There's No Place Like Home!

By Online Hunting Journal #14

Entry Title: Two Diamonds In Kansas
By Marc Womack Compiled By Nino Bosaz

Hunter's Names: Marc Womack, Team Realtree Cameraman with hunter Terry Rohm of Wellington/Tinks, Brian Kaska Team Realtree 2002 Video Sweepstakes winner with cameraman Nick Mundt, Audrey Boos (co-owner of Diamond Springs Ranch)

Game Hunting: Mid-western Whitetail

Where Hunting: Diamond Springs Ranch in Kansas. Owner and operator Bob Boos. For information online go to The ranch is located in the northeast, in Atchison, Kansas.

Hunting Method: Rifle hunting.

Phase of Season: The very last push of the rut bordering on the post rut. Some of the lesser bucks were still chasing does. Most of the mature bucks were not coming out until dark and they seemed to be going in right at daylight. So there wasn’t really much happening during the middle parts of our days on stand. The last 30 minutes and the first 30 minutes on stand we’d see the young bucks doing a little chasing, but the bigger, more mature deer were already into their feeding patterns.Dates Hunted: December 4th through the 8th.Wind Direction & Weather Conditions: Wind was variable. Mostly low to no wind. High temps reached into the low 40s, and the lows dipped down to the teens. Stand Locations: We were mostly stand hunting, trying to catch deer coming and going from food sources. Early morning and late evening were the key times to be on stand. Stands were mostly set on standing soybean fields and cut corn/soybean fields.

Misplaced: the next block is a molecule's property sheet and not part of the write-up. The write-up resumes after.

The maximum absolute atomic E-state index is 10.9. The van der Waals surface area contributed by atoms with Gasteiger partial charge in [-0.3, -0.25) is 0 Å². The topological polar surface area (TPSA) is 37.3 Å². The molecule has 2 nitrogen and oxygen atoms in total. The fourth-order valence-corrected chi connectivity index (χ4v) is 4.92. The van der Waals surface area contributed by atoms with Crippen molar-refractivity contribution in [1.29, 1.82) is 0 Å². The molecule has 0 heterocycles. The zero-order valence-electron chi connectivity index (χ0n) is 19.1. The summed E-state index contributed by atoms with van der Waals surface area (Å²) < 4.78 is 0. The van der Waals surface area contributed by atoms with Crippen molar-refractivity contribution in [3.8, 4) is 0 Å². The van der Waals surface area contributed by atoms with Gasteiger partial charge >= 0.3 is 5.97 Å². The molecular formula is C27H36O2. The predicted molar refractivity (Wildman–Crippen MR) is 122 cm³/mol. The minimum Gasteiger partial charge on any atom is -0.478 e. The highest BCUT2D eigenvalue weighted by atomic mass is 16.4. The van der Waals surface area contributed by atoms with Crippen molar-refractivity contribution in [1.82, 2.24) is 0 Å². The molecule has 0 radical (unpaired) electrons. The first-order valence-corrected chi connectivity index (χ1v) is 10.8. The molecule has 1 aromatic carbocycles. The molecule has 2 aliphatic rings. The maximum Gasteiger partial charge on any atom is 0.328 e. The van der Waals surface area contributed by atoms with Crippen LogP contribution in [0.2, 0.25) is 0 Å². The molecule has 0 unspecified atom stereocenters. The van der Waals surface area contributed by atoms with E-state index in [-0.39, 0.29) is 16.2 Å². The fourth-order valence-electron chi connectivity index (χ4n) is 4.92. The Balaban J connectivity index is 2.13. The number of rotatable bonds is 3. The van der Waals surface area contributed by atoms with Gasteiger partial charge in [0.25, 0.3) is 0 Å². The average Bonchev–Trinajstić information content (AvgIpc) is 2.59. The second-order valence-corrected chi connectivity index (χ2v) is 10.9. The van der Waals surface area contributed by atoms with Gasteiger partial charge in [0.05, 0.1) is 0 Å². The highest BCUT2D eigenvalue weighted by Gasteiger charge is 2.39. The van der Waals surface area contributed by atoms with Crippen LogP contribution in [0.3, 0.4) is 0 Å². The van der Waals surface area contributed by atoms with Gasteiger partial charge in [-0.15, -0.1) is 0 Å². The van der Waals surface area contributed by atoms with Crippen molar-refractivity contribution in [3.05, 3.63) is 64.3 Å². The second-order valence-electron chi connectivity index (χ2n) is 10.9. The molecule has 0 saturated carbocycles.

Game Seen & Observations:

Terry Rohm’s Buck:
The first morning we hunted a stand that was in pretty thick cover. We saw just a couple of young bucks and does. Other than that, it was a pretty unproductive morning.

The first afternoon, we hunted a field that fellow hunter Jay Gregory killed a 187-inch buck out of just 2 weeks prior while bowhunting. We did some good bucks on the opposite side of the field. They were out some 500 to 600 yards. We did get those bucks on video right at dark, but no shots were taken.

The next morning, we hunted another very thick area, but didn’t see very much to write home about. But that afternoon we went back to the previous evening’s stand site. The wind was different so we hunted the field from a better stand location. Ended up, we pushed right into where we’d seen and videoed the bucks the night before. Right at dark, about a 150-class buck came out. Prior to him showing, we had does all around our stand. Some within four or five steps! They were right on top of us.